We're absolutely delighted to be stocking this luxury re-issue of one of our favourite albums of the 1990s. Insides were a duo of Kirsty Yates and Julian Tardo who were part of the original 'post-rock' group of bands which also included Moonshake, Disco Inferno and Bark Psychosis. Euphoria is a stellar, leftfield electronic album that is both danceable and ambient. There's shades of Bjork in Yates's delivery but otherwise it's pretty much on its own as a standout British record that deserves a full reassessment.
Vinyl LP £27.99 BNSD 033LP
LP + insert on Beacon Sound. Licensed from 4AD and remastered by Julian Tardo from HD audio files transferred from the original tapes. Edition of 2000 copies with gold foil numbering.
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- Euphoria by Insides
Oh this album. So important to us long running Norman Records types that we tried our best to get permission to re-issue it ourselves before we heard Beacon Sound had done the decent thing. This is one of *the* key 90s records. I barely want to attach it to a genre as it sits so perfectly between electronica and guitar based music.
Insides were part of the original batch of post rock bands as captured in Simon Reynolds 1994 Melody Maker article alongside other luminaries such as Disco Inferno, Bark Psychosis and Moonshake and Euphoria was their one key album (there was a so so follow up Sweet Tip and some good EPs by their earlier incarnation as Earwig). The album blends skittering beats with beautiful guitar chords and cut up shards of electronica. On top of their looping, cascading songs is Kirsty Yates distinct vocals. The nearest comparison is Bjork with her slightly stilted delivery but Yates is more emotional than Bjork and yes ...sexual. These are intimate, sensual songs and to this male forty something reviewer it is one of the most essential records which dissects relationships and sexuality from a female point of view. She's not afraid to throw shocking or surprising images in there. For example the utterly exquisite 'Darling Effect' opens with the following line. "I hate lovers, I hate the way they go into the bathroom in shifts after they've fucked". Yet Yates fits perfectly with Julian Tardo's score which blends the most beautiful aspects of the Durutti Column and 90s/00s electronica as glacial guitars twirl and spin over intricately programmed beats.
There's no bad song, no let up in the razor sharp quality. "There is no perfect record" someone nearly said. Well to me Euphoria is as close as you can get to a perfect record and you need to buy it post haste.
10/10 William Alberque 15th April 2019
One of the best records I've ever heard.
Insides emerged out of the noisier Earwig, who started off sounding like a drum-machine-guitar-female-fronted Wedding Present (on the hilarious "Blind, Stupid, and Desperate"), verging over into Bark Psychosis territory (the monumental "Out of My Hands, Over My Head"), and ended up absorbing more and more Tangerine Dream into their sound ("Every Day Shines") before metamorphosing into Insides.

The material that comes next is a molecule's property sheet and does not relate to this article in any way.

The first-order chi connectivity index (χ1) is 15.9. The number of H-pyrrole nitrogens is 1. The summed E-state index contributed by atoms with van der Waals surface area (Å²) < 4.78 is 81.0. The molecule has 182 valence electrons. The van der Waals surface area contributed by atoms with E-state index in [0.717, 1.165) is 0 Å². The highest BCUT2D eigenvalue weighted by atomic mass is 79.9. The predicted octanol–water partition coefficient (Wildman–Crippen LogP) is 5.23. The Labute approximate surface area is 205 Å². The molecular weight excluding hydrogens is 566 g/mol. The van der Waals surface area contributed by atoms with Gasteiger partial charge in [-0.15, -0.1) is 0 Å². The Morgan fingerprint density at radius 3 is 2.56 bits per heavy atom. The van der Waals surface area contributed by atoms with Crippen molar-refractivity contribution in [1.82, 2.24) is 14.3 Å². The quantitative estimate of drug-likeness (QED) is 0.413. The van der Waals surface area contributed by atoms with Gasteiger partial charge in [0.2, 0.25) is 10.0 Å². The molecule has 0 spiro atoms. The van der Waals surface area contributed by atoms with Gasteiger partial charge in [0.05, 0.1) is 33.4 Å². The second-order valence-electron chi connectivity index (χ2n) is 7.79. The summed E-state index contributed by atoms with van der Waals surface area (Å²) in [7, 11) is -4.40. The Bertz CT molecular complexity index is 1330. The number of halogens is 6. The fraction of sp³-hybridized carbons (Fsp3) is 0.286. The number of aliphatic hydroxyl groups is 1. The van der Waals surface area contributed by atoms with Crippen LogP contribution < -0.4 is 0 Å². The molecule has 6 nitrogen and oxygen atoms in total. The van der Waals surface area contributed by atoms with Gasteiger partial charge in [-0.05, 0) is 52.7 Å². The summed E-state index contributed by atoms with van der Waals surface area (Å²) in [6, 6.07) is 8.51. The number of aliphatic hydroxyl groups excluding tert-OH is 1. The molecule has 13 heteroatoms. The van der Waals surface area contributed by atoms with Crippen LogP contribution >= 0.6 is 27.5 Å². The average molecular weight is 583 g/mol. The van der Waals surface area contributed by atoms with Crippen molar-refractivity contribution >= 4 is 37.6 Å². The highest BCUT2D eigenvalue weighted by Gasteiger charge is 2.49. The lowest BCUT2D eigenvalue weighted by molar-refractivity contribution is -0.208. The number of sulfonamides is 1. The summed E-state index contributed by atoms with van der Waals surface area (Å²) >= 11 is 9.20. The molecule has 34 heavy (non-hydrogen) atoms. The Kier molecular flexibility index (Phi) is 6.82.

Insides dispensed with the guitars entirely, following more of the Autocreation/Mark van Hoen direction for their debut album, whose languorous, lulling sexiness (lyrics by the brilliant Kirsty Yates) masks brilliant turns of phrase, alternately seductive ("Distractions") and withering ("Walking in Straight Lines"), sometimes in the same song. I fell in love on first listen, and it's only with time that I realized often the songs lyrics were not at all what I thought.
The only downside with the re-release is, as far as I can see, it does not include the bonus 7" that came with the Guernica edition, which contains the brilliant "Turning Absentmindedly," nor does it their single finest song, "Tikky," from Volume Ten. I love me some "Clear Skin (Second Style)," but Tikky - wow. Sadly, the long-awaited follow up (Sweet Tip) was a huge letdown, dipping too far into jazzy fusion for my taste.
I'd also note for the complete-ists among you, you really should check out her guest vocal duties on the album by Outcast called Out of Tune, which builds a dream team of Beaumont Hannant, Richard Brown, and Yates on "Always Thinking, "Life and Breath," "Nothing's Changed," and "Choice." Four of the greatest songs of the time, sitting nicely next to an album like Mezzanine.
I'll leave you with "Bent Double," where you go from thinking she's seducing you to an entirely different realization, all over the course of one full minute:
And you may warm your cold hands
On my stomach and breathe warm air
Down my neck
Only my best friends
Rub my back
And hold my head
And stroke my hair out of my face
When I'm feeling sick
Because I can't hold my drink
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